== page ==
Machining and machine tools have a long history. Starting with simple tools our Neanderthal ancestors used, tools have evolved into boring tools, tool setters, and tool presetters. These tools have had a fascinating history, starting from the Renaissance to today.
Renaissance toolmaking was what made tool presetters possible. One of the earliest tools dates to 1483, which was a screw cutting lathe that used direct control of the path of the cutting tool. Other advances, such as the metal planer, milling machine, turret lathe and screw cutting lathe, were all in use by 1840.
Machining tools today are very advanced. Tool presetters are probe based devices that measure a form tool, and determine what precision cuts it needs. Boring tools can do challenging deep hole drilling and deep hole boring.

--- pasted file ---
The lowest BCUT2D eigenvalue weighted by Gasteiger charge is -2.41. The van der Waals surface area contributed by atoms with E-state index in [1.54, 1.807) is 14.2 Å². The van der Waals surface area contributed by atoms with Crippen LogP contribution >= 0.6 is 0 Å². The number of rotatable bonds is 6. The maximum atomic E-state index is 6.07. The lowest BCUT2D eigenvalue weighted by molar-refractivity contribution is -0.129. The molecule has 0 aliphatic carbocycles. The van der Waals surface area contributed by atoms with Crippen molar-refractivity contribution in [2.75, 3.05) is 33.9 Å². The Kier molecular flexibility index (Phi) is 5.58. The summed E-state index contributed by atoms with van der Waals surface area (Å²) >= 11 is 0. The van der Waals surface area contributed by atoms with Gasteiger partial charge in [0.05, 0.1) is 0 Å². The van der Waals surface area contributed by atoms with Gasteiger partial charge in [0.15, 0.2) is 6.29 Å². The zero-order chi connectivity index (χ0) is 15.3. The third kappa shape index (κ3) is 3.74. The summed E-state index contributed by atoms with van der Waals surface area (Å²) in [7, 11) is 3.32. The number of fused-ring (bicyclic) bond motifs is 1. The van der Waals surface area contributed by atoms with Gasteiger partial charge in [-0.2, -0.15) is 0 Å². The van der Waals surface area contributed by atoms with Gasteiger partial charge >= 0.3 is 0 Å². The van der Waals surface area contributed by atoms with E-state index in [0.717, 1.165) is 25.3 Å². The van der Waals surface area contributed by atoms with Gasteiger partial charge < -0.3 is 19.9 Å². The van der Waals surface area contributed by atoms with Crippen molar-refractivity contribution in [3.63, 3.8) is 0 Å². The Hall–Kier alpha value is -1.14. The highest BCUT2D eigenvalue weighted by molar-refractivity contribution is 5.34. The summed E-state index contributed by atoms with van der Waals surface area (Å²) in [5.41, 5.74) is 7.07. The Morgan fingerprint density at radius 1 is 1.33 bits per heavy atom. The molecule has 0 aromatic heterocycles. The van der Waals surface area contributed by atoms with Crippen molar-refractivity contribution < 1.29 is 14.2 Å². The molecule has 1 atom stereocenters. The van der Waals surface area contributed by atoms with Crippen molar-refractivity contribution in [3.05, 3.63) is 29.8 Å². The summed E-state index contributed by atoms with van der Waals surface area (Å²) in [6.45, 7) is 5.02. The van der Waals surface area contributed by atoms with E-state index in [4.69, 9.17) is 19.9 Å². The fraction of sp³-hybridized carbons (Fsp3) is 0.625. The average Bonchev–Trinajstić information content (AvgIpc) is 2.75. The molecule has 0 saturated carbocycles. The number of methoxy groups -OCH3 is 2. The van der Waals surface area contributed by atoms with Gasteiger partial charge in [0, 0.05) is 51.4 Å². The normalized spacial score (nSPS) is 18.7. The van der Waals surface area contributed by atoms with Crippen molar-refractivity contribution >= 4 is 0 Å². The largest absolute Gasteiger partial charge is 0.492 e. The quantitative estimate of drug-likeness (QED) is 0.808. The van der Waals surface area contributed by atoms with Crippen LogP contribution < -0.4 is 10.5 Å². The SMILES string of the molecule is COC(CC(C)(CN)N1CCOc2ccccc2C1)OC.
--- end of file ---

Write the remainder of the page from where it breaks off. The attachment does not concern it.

Today, machining is making a Renaissance, especially in the U.S. For decades, machine shops have migrated overseas for lower labor costs. Rising labor costs in Asia and increased transportation costs have reshored manufacturing and tools, like presetters. In fact, manufacturing has led the U.S. economic rebound after the 2008 financial crisis.
Less well known is that the quality of U.S. workers is better. They know how to use presetters and other tools. They have the skills to make tools. U.S. workers should be proud they are part of this rich history, and making quality products.